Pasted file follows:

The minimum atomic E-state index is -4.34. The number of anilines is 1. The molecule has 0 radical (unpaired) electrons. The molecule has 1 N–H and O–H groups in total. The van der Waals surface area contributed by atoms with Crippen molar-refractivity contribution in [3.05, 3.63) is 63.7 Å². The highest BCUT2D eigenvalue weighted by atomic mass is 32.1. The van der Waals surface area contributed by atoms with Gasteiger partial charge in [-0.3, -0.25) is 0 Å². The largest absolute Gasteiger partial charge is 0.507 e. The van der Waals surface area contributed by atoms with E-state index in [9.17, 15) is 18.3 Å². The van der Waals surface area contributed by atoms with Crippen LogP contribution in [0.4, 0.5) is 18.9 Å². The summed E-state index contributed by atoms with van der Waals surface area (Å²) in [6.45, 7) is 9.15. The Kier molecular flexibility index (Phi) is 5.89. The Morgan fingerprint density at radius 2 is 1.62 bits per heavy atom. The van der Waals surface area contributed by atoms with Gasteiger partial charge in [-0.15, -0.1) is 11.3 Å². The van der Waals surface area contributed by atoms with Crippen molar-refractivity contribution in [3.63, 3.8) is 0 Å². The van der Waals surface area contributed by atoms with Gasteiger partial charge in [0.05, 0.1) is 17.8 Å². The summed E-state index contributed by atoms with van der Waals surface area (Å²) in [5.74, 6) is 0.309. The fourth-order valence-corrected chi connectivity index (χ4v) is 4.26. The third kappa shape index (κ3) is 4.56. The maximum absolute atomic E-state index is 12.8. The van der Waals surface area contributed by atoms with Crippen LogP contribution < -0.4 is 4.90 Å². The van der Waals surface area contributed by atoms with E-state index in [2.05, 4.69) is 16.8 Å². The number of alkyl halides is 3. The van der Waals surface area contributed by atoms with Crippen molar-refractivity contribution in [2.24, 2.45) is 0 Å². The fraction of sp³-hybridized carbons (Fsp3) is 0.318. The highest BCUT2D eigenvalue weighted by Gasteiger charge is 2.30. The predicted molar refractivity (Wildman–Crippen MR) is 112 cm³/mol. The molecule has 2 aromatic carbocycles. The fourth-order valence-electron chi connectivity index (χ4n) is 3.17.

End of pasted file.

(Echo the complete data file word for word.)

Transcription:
The minimum atomic E-state index is -4.34. The number of anilines is 1. The molecule has 0 radical (unpaired) electrons. The molecule has 1 N–H and O–H groups in total. The van der Waals surface area contributed by atoms with Crippen molar-refractivity contribution in [3.05, 3.63) is 63.7 Å². The highest BCUT2D eigenvalue weighted by atomic mass is 32.1. The van der Waals surface area contributed by atoms with Gasteiger partial charge in [-0.3, -0.25) is 0 Å². The largest absolute Gasteiger partial charge is 0.507 e. The van der Waals surface area contributed by atoms with E-state index in [9.17, 15) is 18.3 Å². The van der Waals surface area contributed by atoms with Crippen LogP contribution in [0.4, 0.5) is 18.9 Å². The summed E-state index contributed by atoms with van der Waals surface area (Å²) in [6.45, 7) is 9.15. The Kier molecular flexibility index (Phi) is 5.89. The Morgan fingerprint density at radius 2 is 1.62 bits per heavy atom. The van der Waals surface area contributed by atoms with Gasteiger partial charge in [-0.15, -0.1) is 11.3 Å². The van der Waals surface area contributed by atoms with Crippen molar-refractivity contribution in [3.63, 3.8) is 0 Å². The van der Waals surface area contributed by atoms with Gasteiger partial charge in [0.05, 0.1) is 17.8 Å². The summed E-state index contributed by atoms with van der Waals surface area (Å²) in [5.74, 6) is 0.309. The fourth-order valence-corrected chi connectivity index (χ4v) is 4.26. The third kappa shape index (κ3) is 4.56. The maximum absolute atomic E-state index is 12.8. The van der Waals surface area contributed by atoms with Crippen LogP contribution < -0.4 is 4.90 Å². The van der Waals surface area contributed by atoms with E-state index in [2.05, 4.69) is 16.8 Å². The number of alkyl halides is 3. The van der Waals surface area contributed by atoms with Crippen molar-refractivity contribution in [2.24, 2.45) is 0 Å². The fraction of sp³-hybridized carbons (Fsp3) is 0.318. The highest BCUT2D eigenvalue weighted by Gasteiger charge is 2.30. The predicted molar refractivity (Wildman–Crippen MR) is 112 cm³/mol. The molecule has 2 aromatic carbocycles. The fourth-order valence-electron chi connectivity index (χ4n) is 3.17.